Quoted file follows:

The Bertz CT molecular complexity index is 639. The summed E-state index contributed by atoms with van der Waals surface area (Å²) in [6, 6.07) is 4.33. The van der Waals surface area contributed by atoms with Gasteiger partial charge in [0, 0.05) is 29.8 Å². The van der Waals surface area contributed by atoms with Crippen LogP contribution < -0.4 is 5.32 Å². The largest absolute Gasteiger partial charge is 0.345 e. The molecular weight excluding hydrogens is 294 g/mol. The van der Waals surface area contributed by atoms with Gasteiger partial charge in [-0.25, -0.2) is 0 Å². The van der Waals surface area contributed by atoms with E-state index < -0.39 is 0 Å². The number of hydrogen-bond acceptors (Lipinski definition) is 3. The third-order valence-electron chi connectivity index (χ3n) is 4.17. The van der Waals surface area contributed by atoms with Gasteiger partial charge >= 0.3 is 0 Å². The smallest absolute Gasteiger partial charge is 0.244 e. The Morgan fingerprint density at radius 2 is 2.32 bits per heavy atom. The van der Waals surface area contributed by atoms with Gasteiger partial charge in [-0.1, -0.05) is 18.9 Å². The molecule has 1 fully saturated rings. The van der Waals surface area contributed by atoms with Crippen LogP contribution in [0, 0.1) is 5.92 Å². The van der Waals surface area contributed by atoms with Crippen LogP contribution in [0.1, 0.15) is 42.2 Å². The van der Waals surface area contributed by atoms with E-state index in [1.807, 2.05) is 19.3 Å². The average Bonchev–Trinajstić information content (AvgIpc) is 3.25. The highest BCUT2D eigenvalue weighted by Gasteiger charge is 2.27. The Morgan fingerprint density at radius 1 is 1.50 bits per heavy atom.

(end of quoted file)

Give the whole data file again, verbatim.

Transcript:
The Bertz CT molecular complexity index is 639. The summed E-state index contributed by atoms with van der Waals surface area (Å²) in [6, 6.07) is 4.33. The van der Waals surface area contributed by atoms with Gasteiger partial charge in [0, 0.05) is 29.8 Å². The van der Waals surface area contributed by atoms with Crippen LogP contribution < -0.4 is 5.32 Å². The largest absolute Gasteiger partial charge is 0.345 e. The molecular weight excluding hydrogens is 294 g/mol. The van der Waals surface area contributed by atoms with Gasteiger partial charge in [-0.25, -0.2) is 0 Å². The van der Waals surface area contributed by atoms with E-state index < -0.39 is 0 Å². The number of hydrogen-bond acceptors (Lipinski definition) is 3. The third-order valence-electron chi connectivity index (χ3n) is 4.17. The van der Waals surface area contributed by atoms with Gasteiger partial charge >= 0.3 is 0 Å². The smallest absolute Gasteiger partial charge is 0.244 e. The Morgan fingerprint density at radius 2 is 2.32 bits per heavy atom. The van der Waals surface area contributed by atoms with Gasteiger partial charge in [-0.1, -0.05) is 18.9 Å². The molecule has 1 fully saturated rings. The van der Waals surface area contributed by atoms with Crippen LogP contribution in [0, 0.1) is 5.92 Å². The van der Waals surface area contributed by atoms with Crippen LogP contribution in [0.1, 0.15) is 42.2 Å². The van der Waals surface area contributed by atoms with E-state index in [1.807, 2.05) is 19.3 Å². The average Bonchev–Trinajstić information content (AvgIpc) is 3.25. The highest BCUT2D eigenvalue weighted by Gasteiger charge is 2.27. The Morgan fingerprint density at radius 1 is 1.50 bits per heavy atom.